If you read our recent blog on The Rise of the Product Analyst, you may have noticed another new job title appear in the discussion: the product manager.
In the past six months, the product manager role has jumped 110 places on the UK’s most in-demand tech positions, and it’s showing no signs of slowing.
To explain more, we’ve invited new team member and Product Consultant Stella Shkreli to this week’s tech chat.
Hi Stella, thank you for talking to us today. Can you tell us more about the responsibilities of a product manager and why they’re in such high demand?
A product manager oversees a product from its initial conception through to final delivery, to ensure it’s delivered on-time and in line with budget, while being a successful hit with the end-user. It is the job of the product manager to ensure that the product is as good as it can be from a customer experience and technical stability point of view while also ensuring that the needs of the business are met.
As part of this journey, a product manager works closely with a variety of stakeholders, from designers and developers to clients and even potential users.
We are continuing to see huge growth in demand which can in some way be attributed to three principle reasons:
- The accelerated pace of the technology market means companies must act fast when developing and releasing new products.
- Increasing customer expectations make it crucial that end products meet the demands and needs of end-users.
- The boom in new businesses means it’s more important for companies to deliver successful and popular products that stand out from the growing competition.
The pandemic has also had seemingly little effect on recruitment activity in this area. Companies are continuing to rapidly develop and release products with many needing to adapt to their customers' needs during the pandemic and while the role of a PM is to sit within the middle of multiple teams, working remotely has proven relatively successful thus far.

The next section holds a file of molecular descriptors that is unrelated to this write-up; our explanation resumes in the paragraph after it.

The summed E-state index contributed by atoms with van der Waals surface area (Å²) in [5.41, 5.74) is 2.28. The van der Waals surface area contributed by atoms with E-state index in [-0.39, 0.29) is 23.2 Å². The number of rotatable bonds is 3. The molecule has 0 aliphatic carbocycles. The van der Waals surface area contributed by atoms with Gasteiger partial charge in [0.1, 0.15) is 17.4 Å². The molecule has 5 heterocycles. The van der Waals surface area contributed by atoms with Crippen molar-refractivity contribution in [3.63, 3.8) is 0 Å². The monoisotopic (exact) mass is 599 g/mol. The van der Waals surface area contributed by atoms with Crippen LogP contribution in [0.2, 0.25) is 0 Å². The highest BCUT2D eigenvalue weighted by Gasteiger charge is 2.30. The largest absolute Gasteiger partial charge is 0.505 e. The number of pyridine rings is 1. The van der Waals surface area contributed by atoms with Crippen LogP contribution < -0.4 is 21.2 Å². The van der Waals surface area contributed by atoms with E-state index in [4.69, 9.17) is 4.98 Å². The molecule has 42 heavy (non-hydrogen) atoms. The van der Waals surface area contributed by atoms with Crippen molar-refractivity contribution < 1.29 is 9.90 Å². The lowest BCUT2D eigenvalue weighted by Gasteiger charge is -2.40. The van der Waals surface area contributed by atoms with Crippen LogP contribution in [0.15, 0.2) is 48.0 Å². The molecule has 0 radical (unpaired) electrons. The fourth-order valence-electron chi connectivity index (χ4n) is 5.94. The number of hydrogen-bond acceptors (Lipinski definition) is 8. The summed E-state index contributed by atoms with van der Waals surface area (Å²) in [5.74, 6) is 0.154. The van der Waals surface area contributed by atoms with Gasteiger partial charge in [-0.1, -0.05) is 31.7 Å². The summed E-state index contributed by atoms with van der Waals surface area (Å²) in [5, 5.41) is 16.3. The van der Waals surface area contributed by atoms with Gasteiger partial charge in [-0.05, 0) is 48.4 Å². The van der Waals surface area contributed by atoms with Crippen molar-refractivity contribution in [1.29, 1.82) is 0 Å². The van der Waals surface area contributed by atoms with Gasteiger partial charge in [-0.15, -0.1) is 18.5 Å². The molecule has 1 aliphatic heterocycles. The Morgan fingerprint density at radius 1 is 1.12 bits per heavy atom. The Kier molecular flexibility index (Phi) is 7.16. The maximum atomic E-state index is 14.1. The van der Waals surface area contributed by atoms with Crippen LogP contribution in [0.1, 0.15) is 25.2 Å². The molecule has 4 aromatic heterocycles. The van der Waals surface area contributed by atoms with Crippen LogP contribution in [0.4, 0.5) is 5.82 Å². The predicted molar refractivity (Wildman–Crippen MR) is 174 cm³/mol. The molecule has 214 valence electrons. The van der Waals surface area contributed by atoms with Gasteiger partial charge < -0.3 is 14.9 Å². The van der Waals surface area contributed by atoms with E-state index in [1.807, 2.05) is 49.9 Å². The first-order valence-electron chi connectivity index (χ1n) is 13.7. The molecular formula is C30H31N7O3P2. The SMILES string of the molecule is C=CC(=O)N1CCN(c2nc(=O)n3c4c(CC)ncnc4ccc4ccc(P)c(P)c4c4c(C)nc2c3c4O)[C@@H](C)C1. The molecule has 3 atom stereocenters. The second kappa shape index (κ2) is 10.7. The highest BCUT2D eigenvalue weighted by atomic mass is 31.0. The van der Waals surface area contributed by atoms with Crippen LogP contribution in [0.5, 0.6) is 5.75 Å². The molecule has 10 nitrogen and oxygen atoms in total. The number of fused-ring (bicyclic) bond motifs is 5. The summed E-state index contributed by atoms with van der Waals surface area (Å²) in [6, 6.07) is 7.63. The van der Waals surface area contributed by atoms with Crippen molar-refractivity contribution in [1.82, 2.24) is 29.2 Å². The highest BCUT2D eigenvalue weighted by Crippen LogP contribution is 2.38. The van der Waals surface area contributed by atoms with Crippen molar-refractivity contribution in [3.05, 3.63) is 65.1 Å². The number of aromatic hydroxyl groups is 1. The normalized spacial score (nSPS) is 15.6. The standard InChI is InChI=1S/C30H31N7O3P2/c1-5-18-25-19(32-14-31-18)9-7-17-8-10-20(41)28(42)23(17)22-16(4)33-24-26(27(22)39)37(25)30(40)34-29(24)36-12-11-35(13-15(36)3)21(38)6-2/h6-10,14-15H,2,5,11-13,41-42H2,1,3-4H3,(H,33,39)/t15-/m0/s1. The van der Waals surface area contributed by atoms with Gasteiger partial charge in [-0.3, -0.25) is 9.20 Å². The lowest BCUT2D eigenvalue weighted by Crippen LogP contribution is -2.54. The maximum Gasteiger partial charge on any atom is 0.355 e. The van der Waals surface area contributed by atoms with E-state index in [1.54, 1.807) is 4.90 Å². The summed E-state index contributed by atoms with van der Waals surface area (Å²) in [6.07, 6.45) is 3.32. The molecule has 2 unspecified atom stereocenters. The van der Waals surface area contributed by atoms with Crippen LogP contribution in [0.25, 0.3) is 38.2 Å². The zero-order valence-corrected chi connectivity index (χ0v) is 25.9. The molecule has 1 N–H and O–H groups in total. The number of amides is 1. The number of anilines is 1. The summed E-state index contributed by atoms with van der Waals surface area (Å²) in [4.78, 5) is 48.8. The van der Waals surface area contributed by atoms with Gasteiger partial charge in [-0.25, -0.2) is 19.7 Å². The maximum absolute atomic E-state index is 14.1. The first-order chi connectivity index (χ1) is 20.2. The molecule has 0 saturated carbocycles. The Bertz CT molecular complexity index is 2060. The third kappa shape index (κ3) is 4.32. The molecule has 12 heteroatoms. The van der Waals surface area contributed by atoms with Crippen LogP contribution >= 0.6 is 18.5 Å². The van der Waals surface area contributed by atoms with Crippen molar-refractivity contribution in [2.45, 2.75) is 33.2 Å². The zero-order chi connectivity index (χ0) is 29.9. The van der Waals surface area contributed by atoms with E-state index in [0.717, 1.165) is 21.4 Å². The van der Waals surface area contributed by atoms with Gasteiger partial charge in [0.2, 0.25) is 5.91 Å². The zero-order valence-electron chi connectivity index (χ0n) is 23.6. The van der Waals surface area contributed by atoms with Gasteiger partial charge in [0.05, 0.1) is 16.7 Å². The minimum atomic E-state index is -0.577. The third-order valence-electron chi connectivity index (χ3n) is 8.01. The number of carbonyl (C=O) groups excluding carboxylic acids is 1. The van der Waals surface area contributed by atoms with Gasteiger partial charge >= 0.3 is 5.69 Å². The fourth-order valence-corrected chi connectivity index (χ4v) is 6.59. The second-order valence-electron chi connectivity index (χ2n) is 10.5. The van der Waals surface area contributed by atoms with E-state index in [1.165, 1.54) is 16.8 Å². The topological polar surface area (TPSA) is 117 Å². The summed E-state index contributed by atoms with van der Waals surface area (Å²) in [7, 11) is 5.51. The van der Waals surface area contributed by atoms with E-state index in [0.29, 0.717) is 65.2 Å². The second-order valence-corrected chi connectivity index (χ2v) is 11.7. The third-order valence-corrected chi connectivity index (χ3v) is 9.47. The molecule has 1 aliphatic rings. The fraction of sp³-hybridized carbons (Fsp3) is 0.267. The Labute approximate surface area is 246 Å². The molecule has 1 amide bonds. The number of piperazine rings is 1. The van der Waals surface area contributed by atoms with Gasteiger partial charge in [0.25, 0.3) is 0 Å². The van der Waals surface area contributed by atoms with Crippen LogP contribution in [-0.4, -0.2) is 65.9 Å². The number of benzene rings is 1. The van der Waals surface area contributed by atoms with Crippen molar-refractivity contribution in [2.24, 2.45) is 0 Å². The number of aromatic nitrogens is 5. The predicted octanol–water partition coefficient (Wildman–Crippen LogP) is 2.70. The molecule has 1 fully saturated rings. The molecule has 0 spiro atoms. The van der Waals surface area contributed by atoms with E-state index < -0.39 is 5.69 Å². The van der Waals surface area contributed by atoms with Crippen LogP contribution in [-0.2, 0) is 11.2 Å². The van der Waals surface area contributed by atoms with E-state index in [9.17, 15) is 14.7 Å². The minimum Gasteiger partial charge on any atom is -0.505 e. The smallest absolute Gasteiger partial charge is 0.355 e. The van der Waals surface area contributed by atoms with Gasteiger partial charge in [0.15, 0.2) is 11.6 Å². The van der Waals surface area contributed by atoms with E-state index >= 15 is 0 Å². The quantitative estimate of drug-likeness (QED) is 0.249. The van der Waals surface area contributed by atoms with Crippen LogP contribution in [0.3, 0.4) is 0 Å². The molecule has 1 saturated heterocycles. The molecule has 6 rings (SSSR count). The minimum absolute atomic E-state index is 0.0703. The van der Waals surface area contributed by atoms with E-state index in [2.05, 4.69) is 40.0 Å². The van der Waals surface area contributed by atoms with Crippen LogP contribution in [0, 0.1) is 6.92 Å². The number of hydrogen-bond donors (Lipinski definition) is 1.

What type of products do product managers typically work on?
One of the best things about the product manager niche is that the products you work with can vary entirely. For example, you can work on a B2B SaaS-based platform or a B2C app, depending on the sector you’re in and the companies offering.
What does a typical day for a product manager involve?
Product managers manage the end-to-end life cycle of a product, so no two days are the same. At the beginning of a project they work on the strategy, roadmap and budget. Throughout the project they conduct testing, run experiments and do everything they can to ensure the end product meets the brief, is fit for purpose and exceeds customer expectations.
What key skills does a product manager need to be successful?
Product managers tend to come from a range of different backgrounds but most commonly Engineering, Data, Marketing or User Experience and have experience with scrum and a variety of software, including Google Analytics and Confluence.
However, the top skills for success centre around collaboration, communication and organisation. Product managers must work with and coordinate different teams, some of which are in different countries and working on multiple products at the same time. A successful product manager is one who can confidently instruct designers and developers, deliver feedback to stakeholders and engage end-users.
What sectors are you seeing the biggest demand for product managers?
Currently, there is an enormous demand for product managers in FinTech and retail, especially with the rise of online banking and shopping.
However, product management is still a niche, making talented candidates in high demand across all sectors.
If you want to know more about the companies hiring product managers, or you want to expand your product management team, get in touch with our specialist product team to find out more.